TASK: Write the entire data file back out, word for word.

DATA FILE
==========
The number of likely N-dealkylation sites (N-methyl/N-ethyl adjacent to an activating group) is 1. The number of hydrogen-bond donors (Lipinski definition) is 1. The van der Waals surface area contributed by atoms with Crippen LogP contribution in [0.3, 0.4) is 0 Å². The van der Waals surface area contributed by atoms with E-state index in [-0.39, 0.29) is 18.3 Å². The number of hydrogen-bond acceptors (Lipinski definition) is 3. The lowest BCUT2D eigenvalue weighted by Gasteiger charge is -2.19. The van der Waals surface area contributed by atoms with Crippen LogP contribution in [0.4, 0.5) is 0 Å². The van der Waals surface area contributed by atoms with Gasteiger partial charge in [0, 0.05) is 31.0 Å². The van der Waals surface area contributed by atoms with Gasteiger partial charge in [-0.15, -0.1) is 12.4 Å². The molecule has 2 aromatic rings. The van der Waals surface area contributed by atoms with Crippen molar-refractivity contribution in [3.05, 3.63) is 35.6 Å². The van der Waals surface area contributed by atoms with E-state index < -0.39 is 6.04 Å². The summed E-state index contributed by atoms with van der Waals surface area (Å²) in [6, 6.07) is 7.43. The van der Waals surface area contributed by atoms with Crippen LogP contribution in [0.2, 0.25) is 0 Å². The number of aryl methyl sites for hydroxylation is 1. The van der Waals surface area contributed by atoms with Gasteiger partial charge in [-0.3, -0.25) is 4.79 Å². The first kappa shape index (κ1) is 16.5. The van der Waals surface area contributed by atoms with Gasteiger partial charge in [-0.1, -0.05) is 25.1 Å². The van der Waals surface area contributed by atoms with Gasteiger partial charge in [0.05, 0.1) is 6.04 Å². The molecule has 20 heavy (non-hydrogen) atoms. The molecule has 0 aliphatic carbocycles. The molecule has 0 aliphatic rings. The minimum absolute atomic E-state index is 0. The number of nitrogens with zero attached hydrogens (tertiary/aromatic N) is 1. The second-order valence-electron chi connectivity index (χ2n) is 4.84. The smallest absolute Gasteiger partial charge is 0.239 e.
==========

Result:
The number of likely N-dealkylation sites (N-methyl/N-ethyl adjacent to an activating group) is 1. The number of hydrogen-bond donors (Lipinski definition) is 1. The van der Waals surface area contributed by atoms with Crippen LogP contribution in [0.3, 0.4) is 0 Å². The van der Waals surface area contributed by atoms with E-state index in [-0.39, 0.29) is 18.3 Å². The number of hydrogen-bond acceptors (Lipinski definition) is 3. The lowest BCUT2D eigenvalue weighted by Gasteiger charge is -2.19. The van der Waals surface area contributed by atoms with Crippen LogP contribution in [0.4, 0.5) is 0 Å². The van der Waals surface area contributed by atoms with Gasteiger partial charge in [0, 0.05) is 31.0 Å². The van der Waals surface area contributed by atoms with Gasteiger partial charge in [-0.15, -0.1) is 12.4 Å². The molecule has 2 aromatic rings. The van der Waals surface area contributed by atoms with Crippen molar-refractivity contribution in [3.05, 3.63) is 35.6 Å². The van der Waals surface area contributed by atoms with E-state index < -0.39 is 6.04 Å². The summed E-state index contributed by atoms with van der Waals surface area (Å²) in [6, 6.07) is 7.43. The van der Waals surface area contributed by atoms with Crippen LogP contribution in [0.2, 0.25) is 0 Å². The number of aryl methyl sites for hydroxylation is 1. The van der Waals surface area contributed by atoms with Gasteiger partial charge in [-0.3, -0.25) is 4.79 Å². The first kappa shape index (κ1) is 16.5. The van der Waals surface area contributed by atoms with Gasteiger partial charge in [-0.1, -0.05) is 25.1 Å². The van der Waals surface area contributed by atoms with Gasteiger partial charge in [0.05, 0.1) is 6.04 Å². The molecule has 20 heavy (non-hydrogen) atoms. The molecule has 0 aliphatic carbocycles. The molecule has 0 aliphatic rings. The minimum absolute atomic E-state index is 0. The number of nitrogens with zero attached hydrogens (tertiary/aromatic N) is 1. The second-order valence-electron chi connectivity index (χ2n) is 4.84. The smallest absolute Gasteiger partial charge is 0.239 e.